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18th November 2019
Finding it difficult to prepare for your interview? We’ve created a range of interview preparation tips, including practical advice, games and tips on how to prepare for the day, covering all interview question types and different learning styles. 

Make Mind Maps For Each Interview Topic

This may be a good preparation technique if you’re a visual or linguistic learner. Take a look at our Interview Question Bank and make a large mind map for each topic. This can be a good way to plan your answers and collect your ideas in one place. Here are a few examples of how these could work:

  • Teamwork – These questions are usually reliant on examples, so your mind-maps for each one could feature an example of where you demonstrated the relevant skill. For this, you could jot down a specific experience you had informing your school’s medical society to show your teamwork skills.
  • Knowledge of Medical School You could create a mind-map for each medical school you’re applying to and make notes under the following headers: the teaching style of the course (do they use PBL? Is it an integrated course?), the extracurriculars offered, key facts about the medical school itself and what specifically appeals to you about the school (this should ideally be a combination of the course, learning style and perhaps some extracurriculars – not simply that you’d love to live in London for a few years!)
  • Medical Ethics– A mind map can be a good way to get to grips with Medical Ethics. You could write out the four pillars and apply these in bullet points to a range of different scenarios from the question bank, considering which of the four pillars are in conflict for each one.

Play Games And Explain A Process To A Friend

If you’re preparing for an MMI, this will be great communication practice – and is great if you’re an auditory learner. Try explaining an activity to a friend or family member as if you were teaching them for the first time. Here are a few ideas:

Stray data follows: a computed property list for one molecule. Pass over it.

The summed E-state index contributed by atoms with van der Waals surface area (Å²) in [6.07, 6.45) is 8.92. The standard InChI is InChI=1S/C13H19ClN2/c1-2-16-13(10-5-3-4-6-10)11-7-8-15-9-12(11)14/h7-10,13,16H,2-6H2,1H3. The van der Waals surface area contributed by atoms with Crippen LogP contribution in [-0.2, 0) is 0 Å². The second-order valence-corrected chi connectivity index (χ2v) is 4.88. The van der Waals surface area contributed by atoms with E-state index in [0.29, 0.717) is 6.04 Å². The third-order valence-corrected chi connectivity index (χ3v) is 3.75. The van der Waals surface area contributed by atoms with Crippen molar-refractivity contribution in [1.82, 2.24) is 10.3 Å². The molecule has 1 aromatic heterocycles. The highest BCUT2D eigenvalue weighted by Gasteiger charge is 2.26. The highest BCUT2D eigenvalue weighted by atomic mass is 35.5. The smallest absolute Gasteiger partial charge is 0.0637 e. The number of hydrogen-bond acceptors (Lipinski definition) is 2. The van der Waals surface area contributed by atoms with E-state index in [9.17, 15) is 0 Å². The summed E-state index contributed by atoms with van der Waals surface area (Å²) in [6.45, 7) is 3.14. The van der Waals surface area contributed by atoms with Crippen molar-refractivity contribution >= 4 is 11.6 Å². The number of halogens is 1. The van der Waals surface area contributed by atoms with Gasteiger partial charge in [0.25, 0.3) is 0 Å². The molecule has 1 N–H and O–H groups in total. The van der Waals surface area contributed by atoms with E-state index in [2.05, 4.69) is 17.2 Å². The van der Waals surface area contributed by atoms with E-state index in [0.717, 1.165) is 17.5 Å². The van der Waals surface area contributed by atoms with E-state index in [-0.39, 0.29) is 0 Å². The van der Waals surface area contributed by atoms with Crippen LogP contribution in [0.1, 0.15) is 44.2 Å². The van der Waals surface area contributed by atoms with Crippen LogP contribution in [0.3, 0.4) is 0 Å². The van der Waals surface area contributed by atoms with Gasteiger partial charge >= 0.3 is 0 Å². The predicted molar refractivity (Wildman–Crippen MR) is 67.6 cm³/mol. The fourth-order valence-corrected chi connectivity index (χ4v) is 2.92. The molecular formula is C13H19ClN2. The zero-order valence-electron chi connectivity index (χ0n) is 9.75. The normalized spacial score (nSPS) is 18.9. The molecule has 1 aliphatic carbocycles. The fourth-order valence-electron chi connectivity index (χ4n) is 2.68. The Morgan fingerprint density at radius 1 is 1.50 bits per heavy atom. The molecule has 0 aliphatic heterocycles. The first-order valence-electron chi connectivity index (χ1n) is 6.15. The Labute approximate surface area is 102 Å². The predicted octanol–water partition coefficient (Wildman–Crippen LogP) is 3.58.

• How would you explain tying shoelaces without using your hands?
  • Ask a friend to draw a floor plan layout of a building on a piece of paper – with several rooms, doors and corridors – and a door at each end, marked ‘Door A’ and ‘Door B’ – then give it to you. You should then explain to your friend how they would get from Door A to Door B in a few minutes.
  • Imagine your friend has never made a cup of tea before. Explain the process to them while they follow your instructions.

With a group of friends, or with your family, you could also make a bank of these types of questions, toss them into a hat, and each take it in turns to explain your card to the rest of the group – this might be a fun way to prepare, and you’ll be able to practice your communication skills at the same time!

Another fun way to prepare for creativity questions may be to do a similar thing and pool together a group of questions to put into a hat, such as:

  • How many words are in the average book?
  • Why do we wear shoes?
  • If you were stranded in the middle of the jungle, which one person would you pick to accompany you and why?

The group can then take it in turns to explain their reasoning – and you could then look at Creativity Questions for our detailed answer guides to see if you were on the right lines!